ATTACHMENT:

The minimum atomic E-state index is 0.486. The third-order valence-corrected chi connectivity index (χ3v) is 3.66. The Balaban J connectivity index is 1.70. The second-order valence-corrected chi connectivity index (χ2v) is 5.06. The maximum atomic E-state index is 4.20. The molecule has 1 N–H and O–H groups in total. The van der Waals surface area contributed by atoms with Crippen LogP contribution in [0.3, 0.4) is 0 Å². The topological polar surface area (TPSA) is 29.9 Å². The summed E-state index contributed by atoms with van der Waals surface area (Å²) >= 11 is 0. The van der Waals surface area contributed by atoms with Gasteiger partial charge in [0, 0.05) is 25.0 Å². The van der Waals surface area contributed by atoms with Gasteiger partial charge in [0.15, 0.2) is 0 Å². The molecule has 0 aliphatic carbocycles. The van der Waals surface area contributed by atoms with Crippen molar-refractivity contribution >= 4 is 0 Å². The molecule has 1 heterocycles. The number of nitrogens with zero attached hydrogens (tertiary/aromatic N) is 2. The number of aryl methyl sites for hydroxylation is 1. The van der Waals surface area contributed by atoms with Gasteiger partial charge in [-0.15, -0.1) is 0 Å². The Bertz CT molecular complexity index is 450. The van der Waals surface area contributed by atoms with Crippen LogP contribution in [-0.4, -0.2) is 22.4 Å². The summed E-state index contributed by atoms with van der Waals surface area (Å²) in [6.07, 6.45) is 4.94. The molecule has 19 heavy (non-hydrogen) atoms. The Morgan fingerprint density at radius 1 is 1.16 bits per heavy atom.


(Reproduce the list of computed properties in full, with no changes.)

The minimum atomic E-state index is 0.486. The third-order valence-corrected chi connectivity index (χ3v) is 3.66. The Balaban J connectivity index is 1.70. The second-order valence-corrected chi connectivity index (χ2v) is 5.06. The maximum atomic E-state index is 4.20. The molecule has 1 N–H and O–H groups in total. The van der Waals surface area contributed by atoms with Crippen LogP contribution in [0.3, 0.4) is 0 Å². The topological polar surface area (TPSA) is 29.9 Å². The summed E-state index contributed by atoms with van der Waals surface area (Å²) >= 11 is 0. The van der Waals surface area contributed by atoms with Gasteiger partial charge in [0, 0.05) is 25.0 Å². The van der Waals surface area contributed by atoms with Gasteiger partial charge in [0.15, 0.2) is 0 Å². The molecule has 0 aliphatic carbocycles. The van der Waals surface area contributed by atoms with Crippen molar-refractivity contribution >= 4 is 0 Å². The molecule has 1 heterocycles. The number of nitrogens with zero attached hydrogens (tertiary/aromatic N) is 2. The number of aryl methyl sites for hydroxylation is 1. The van der Waals surface area contributed by atoms with Gasteiger partial charge in [-0.15, -0.1) is 0 Å². The Bertz CT molecular complexity index is 450. The van der Waals surface area contributed by atoms with Crippen LogP contribution in [-0.4, -0.2) is 22.4 Å². The summed E-state index contributed by atoms with van der Waals surface area (Å²) in [6.07, 6.45) is 4.94. The molecule has 19 heavy (non-hydrogen) atoms. The Morgan fingerprint density at radius 1 is 1.16 bits per heavy atom.